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Opportunity at National Institute of Standards and Technology (NIST)

Corrosion Behavior of Additively-Manufactured Alloys


Material Measurement Laboratory, Materials Science and Engineering Division

RO# Location
50.64.21.C0193 Gaithersburg, MD

Please note: This Agency only participates in the February and August reviews.


Name E-mail Phone
Campbell, Carelyn E. 301.975.4920
Levine, Lyle Edward 301.975.6032
Stoudt, Mark R. 301.975.6025


Additively-manufactured metal alloy components must provide adequate resistance to corrosive service environments.   This research will investigate the corrosion and environmentally-induced cracking (stress corrosion cracking, hydrogen embrittlement, etc.) susceptibility of additively manufactured alloys and components in room-temperature aqueous environments.  Experimental methods include slow-strain-rate tensile testing with simultaneous electrochemical studies, polarization resistance, electrochemical impedance spectroscopy, and scratch repassivation.  Experimental polarization and impedance spectroscopy measurement will be compared with CALPHAD-based models predicting phase stability regions as functions of potential and current (e.g., E vs pH diagrams).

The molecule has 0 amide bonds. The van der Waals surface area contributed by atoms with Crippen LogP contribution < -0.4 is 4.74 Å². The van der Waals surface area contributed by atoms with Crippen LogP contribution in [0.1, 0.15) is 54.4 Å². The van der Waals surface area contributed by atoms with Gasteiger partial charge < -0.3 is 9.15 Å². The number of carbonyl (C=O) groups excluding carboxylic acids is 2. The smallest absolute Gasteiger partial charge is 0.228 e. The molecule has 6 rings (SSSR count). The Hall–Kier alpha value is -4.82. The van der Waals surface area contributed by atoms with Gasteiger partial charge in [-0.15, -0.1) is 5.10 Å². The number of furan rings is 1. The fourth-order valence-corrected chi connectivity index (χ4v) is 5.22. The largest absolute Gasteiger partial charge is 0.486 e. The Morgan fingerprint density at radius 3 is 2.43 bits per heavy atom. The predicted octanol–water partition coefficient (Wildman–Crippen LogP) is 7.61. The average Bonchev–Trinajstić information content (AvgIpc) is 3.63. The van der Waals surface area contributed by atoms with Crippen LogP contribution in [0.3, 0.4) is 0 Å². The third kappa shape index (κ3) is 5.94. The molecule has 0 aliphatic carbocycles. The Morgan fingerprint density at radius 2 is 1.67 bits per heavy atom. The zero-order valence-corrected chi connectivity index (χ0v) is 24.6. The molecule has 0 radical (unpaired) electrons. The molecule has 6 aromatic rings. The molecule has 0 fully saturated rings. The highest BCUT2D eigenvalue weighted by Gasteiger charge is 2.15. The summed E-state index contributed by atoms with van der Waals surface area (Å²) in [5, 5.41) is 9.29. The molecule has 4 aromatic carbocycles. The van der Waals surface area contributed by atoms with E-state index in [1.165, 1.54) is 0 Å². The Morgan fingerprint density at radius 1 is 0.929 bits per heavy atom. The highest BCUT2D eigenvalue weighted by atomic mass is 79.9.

1) M. R. Stoudt, R. E. Ricker, E. A. Lass and L. E. Levine, JOM 2017, vol. 69, pp. 506-515.

Additive Manufacturing; Metals; Corrosion; Stress Corrosion Cracking; Hydrogen Embrittlement; Corrosion Fatigue; CALPHAD


Citizenship:  Open to U.S. citizens
Level:  Open to Postdoctoral applicants


Base Stipend Travel Allotment Supplementation
$72,750.00 $3,000.00
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